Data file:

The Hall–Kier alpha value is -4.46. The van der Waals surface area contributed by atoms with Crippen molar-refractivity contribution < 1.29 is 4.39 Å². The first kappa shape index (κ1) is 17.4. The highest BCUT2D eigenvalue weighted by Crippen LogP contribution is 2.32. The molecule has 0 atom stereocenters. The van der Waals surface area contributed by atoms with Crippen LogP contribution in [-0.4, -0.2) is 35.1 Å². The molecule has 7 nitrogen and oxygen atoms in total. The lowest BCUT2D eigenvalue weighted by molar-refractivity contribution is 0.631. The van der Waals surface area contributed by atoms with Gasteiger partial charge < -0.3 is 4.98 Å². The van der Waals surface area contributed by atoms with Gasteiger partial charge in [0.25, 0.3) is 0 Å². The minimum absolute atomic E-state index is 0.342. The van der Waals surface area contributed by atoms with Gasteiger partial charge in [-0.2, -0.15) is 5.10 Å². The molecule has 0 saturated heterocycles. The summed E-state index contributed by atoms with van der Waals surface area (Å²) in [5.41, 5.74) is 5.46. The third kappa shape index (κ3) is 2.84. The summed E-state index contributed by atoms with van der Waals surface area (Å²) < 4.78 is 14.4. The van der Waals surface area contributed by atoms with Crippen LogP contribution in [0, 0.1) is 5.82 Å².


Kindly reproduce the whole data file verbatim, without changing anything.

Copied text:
The Hall–Kier alpha value is -4.46. The van der Waals surface area contributed by atoms with Crippen molar-refractivity contribution < 1.29 is 4.39 Å². The first kappa shape index (κ1) is 17.4. The highest BCUT2D eigenvalue weighted by Crippen LogP contribution is 2.32. The molecule has 0 atom stereocenters. The van der Waals surface area contributed by atoms with Crippen LogP contribution in [-0.4, -0.2) is 35.1 Å². The molecule has 7 nitrogen and oxygen atoms in total. The lowest BCUT2D eigenvalue weighted by molar-refractivity contribution is 0.631. The van der Waals surface area contributed by atoms with Gasteiger partial charge < -0.3 is 4.98 Å². The van der Waals surface area contributed by atoms with Gasteiger partial charge in [0.25, 0.3) is 0 Å². The minimum absolute atomic E-state index is 0.342. The van der Waals surface area contributed by atoms with Gasteiger partial charge in [-0.2, -0.15) is 5.10 Å². The molecule has 0 saturated heterocycles. The summed E-state index contributed by atoms with van der Waals surface area (Å²) in [5.41, 5.74) is 5.46. The third kappa shape index (κ3) is 2.84. The summed E-state index contributed by atoms with van der Waals surface area (Å²) < 4.78 is 14.4. The van der Waals surface area contributed by atoms with Crippen LogP contribution in [0, 0.1) is 5.82 Å².